There seems to be pretty good alignment in our discussion, so to avoid
complacency will take slight issue on a narrow point.
I kind of think that more "factory-based" teaching would be helpful, if directed
toward strengthening literacy. In other words, formal education drums into kids
the ability to manipulate patterns with the ABCs and mathematics that provide
underlying tools for learning everything else. This increases the ability to be
creative and productive by an order of magnitude.
The opportunity for major advance is to apply the rigor achieved in spreadsheets
for mathematical analysis, to improve narrative analysis with a spreadsheet for
knowledge. Your ideas about ontology, and Eugene's efforts with dialog mapping
contribute to this goal. Once the skills are added to augment curriculum for
alphabet technology, thereafter, the teacher largely facilitates students in
capturing daily events and connecting things up into chronologies of cause and
effect showing alignment with objectives, requirements and commitments,
beginning with daily assignments. The actual process is quite simple.
Developing organic structure is new because humans organize their stories
implicitly. Yet, it turns out there are some straight forward rules that
simplify the task.
Acquiring the habit, practice and frame of mind to capture personal and
organizational integrated memory, is the essence of POIMS that enables continual
learning by turning daily events into continual case studies for guiding
action. Growing a lot of people with this additional increment of skill to
supplement traditional literacy has the same potential for advancing the nation,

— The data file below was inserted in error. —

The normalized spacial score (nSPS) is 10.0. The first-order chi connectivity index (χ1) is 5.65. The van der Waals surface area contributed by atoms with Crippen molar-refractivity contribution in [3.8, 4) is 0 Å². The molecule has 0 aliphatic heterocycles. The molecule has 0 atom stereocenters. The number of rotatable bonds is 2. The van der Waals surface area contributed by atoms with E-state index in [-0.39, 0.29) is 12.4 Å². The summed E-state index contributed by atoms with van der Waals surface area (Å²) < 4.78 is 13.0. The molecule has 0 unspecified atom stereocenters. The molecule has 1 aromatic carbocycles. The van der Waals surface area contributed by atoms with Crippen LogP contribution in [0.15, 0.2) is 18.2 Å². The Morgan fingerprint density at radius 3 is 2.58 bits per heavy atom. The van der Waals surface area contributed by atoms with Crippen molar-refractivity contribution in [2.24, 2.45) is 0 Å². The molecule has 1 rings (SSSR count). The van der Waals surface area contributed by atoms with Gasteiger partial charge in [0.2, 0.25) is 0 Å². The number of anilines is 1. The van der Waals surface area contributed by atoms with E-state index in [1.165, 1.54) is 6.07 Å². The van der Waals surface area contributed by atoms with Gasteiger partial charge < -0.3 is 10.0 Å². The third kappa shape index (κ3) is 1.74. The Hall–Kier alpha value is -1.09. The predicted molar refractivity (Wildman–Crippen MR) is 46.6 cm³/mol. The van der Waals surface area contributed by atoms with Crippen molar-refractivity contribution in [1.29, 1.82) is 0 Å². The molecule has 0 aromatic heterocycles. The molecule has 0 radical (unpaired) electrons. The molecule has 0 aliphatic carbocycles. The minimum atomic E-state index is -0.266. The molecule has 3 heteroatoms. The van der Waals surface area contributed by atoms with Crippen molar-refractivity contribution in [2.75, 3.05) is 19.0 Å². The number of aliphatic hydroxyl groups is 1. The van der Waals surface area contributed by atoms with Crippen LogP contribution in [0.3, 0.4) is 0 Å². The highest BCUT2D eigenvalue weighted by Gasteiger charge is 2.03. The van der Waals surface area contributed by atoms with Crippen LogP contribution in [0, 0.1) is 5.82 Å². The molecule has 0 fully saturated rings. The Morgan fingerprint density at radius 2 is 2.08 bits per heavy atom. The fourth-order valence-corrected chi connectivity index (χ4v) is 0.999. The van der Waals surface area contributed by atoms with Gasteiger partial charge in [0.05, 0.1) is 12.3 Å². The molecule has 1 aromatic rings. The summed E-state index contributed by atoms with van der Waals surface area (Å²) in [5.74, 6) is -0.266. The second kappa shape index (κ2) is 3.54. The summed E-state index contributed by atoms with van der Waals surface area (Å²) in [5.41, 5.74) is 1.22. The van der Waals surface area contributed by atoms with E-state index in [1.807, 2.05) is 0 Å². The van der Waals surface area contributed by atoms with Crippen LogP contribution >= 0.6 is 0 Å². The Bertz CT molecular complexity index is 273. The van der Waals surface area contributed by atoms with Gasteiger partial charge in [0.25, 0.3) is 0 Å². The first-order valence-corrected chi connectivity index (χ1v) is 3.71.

as was achieved with universal education for literacy begun in about the 1850s.
I am not certain, but it would not necessarily present a big change in a
teacher's basic scope of work. It would be different for children; but, adding
intelligence to daily activity should make learning faster, easier and more
fun. Whether to introduce this new skill in the 1st grade, 7th grade, 10th
grade, or in college requires experimentation to discover.
Making learning and being productive on the job more fun, is a big step toward
lifting civilization that helps everyone.
Jack Park wrote:
> At 02:36 PM 11/13/2001 -0800, Rod wrote:
> >People resist investing time to
> >understand the story, because it seems faster and easier in the moment to
> >on impressions from information, ...
> Like the prime-time news (headline) broadcast. Unless we get beyond that,
> not much will happen on the grand problem solving front. Which is why I
> choose to toss my efforts at fixing (whatever that means) learning
> environments. You're right, Rod. It strikes me that the best (whatever
> that means) learning environments are those that will burden the teachers
> (read: learning facilitators) far more than the factory-based learning
> environments do now.
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This archive was generated by hypermail 2.0.0 : Tue Nov 13 2001 - 16:07:08 PST